Garmin Echo 151dv Review
When it comes to fishing, you want to make sure that you wind up with a big catch at the end of the day. Sure, it can be relaxing to be out on the water regardless of what you get, but coming home empty-handed feels so unfulfilling.
So, to help maximize your potential on the water, you will want a fish finder. These handy devices send sonar signals into the water so you can see where fish are (and aren’t). Having one on your boat ensures that you aren’t wasting your time in empty sections.
Today I’ll be showing you the Garmin Echo 151dv. This is a relatively simple device, but it has everything you need to make sure that you get a bite.
Garmin Echo 151dv Features
8-Level Grayscale Imaging
High-end fish finders will come in high-definition color, but many fishermen prefer grayscale because it can be easier to read. Having a variety of colors on your screen can get confusing, but here you only have to worry about black and white. With eight levels of imaging, you get a high-contrast picture which should help you locate your next catch.
Easy to Use Menu
Fishing is a simple sport, so your fish finder should be as well. Some models are bogged down with menu buttons and options, but the Echo 151dv keeps things straightforward and user-friendly. Navigating the menu on this device doesn’t take a degree in computer sciences.
77/200 kHz DownVu Scanner
To know how well your fish finder will perform, you have to know how powerful it is. In this case, the Echo comes with a DownVu scanner, with a frequency range of 77 to 200 kHz. The more power you use, the wider and deeper you can go. Best of all, the device adjusts automatically based on the depth of water below you.
This transducer is also transom mounted, meaning that you can place it almost anywhere on your boat. Maximum depth for this model is 1600 feet, making it ideal for almost all fishing environments.
- Compact design
- Easy to use
- Quick installation
- Easy to read screen
- Simple menu options
- Adjustable mounting bracket
- Vast depth range
- Switch from shallow to deep water
- Screen may be too small for some users
- It can be hard to distinguish some objects from others
- Compact and lightweight design
- Installs practically anywhere on your boat
- Transom mounted transducer for faster results
- Eight-level grayscale imaging
- High contrast, clutter-free screen
- Water temp and depth gauge included
- Versatile mounting bracket
- Tilt, swivel and release the monitor with ease
- 77/200 kHz DownVu transducer
- Switch from shallow to deep water quickly
- Depth range from 1600 feet
Does it only show fish directly below the boat, or can it show the sides as well?
The DownVu transducer is designed to see beneath the boat, rather than all around. If you increase the power, you can cast a wider net, but it won’t go directly out to the sides. It will be shaped like a cone starting from the transducer.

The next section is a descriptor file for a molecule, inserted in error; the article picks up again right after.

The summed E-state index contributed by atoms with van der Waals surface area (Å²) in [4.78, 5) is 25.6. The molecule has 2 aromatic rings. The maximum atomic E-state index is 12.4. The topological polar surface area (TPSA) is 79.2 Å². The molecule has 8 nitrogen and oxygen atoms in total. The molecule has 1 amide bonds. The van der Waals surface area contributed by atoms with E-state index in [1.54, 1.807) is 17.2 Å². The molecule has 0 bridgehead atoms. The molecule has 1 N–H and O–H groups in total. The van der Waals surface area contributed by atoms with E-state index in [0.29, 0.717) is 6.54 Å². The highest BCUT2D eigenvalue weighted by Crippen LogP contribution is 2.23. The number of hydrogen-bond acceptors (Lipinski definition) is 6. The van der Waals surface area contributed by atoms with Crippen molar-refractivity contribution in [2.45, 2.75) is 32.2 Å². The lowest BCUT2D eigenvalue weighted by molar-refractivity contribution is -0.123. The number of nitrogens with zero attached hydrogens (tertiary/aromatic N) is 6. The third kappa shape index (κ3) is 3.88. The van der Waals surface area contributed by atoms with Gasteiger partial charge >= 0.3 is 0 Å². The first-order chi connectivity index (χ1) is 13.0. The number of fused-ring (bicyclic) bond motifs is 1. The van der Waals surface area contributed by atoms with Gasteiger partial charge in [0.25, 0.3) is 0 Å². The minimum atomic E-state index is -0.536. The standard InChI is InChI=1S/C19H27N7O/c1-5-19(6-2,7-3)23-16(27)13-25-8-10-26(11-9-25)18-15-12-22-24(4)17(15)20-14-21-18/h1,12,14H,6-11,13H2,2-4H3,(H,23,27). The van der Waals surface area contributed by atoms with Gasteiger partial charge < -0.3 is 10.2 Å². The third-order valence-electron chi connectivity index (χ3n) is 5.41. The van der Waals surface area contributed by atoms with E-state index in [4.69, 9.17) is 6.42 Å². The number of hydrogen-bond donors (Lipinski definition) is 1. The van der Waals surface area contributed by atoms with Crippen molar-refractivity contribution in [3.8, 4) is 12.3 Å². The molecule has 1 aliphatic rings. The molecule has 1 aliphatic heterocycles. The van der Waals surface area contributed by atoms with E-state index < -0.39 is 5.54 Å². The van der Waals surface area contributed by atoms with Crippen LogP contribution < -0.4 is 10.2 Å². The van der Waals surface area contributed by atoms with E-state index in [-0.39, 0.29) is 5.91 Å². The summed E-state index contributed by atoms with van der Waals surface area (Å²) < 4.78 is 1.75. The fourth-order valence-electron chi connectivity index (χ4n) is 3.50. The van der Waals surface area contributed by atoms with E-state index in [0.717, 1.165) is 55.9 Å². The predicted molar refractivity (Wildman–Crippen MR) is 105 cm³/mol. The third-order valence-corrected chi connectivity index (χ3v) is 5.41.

Can I mount this to any boat? I want to bring it on my kayak.
Technically you can, but a kayak will probably be a little too choppy to see things clearly. I would suggest putting it on a boat so that you will get a sharper image.
Is the unit waterproof?
Yes, it is fully waterproof, so you don’t have to worry about accidentally dropping it into the water.
Tips and Tricks
If you’re still new to the fish finding game, then you may be confused as to what you see on your screen, and you may be wondering how to maximize your potential. So, let’s go over how to read your finder as well as optimize its position on your boat.
Learn About Fish: the more you know about the fish you’re going after, the better you will be at understanding your fish finder. For example, if you are going after a species that prefers warm, shallow water, then you won’t find them in cold, deep water.
Soft vs. Hard Surface Lines: you’ll instantly recognize the bottom of the lake or body of water that you’re in, as it will show up as a solid line on the bottom of your screen. Soft lines mean that the ground is soft, and hard lines mean that it is harder. Going back to knowing your species, you will want to pay attention to what kind of bottom surface it prefers.
Arching: when a fish passes through the finder’s scope, it will show up as an arch. If the fish stays in one place, however, it will be a flat line. Know the difference and set your bait accordingly.
Map yourself: in this case, you don’t have a GPS built in the finder, so you’ll need to use one in tandem to get your best results. The reason for this is that you want to track where the best spots are, as well as be able to chart your course back home. If you aren’t paying attention to where the fish are geographical, then what’s the point?
Reposition if necessary: if you’re not getting the readings you want, you may think that the finder is defective. However, with transom mounted transducers, most of the interference can be coming from its placement on your boat. Reposition it before you do anything else and see if that changes things.
If you want a fish finder that is easy to use and will give you quality results, then the Garmin Echo 151dv for you. With an easy to use menu and an uncluttered screen, you’re sure to find your next big fish in no time.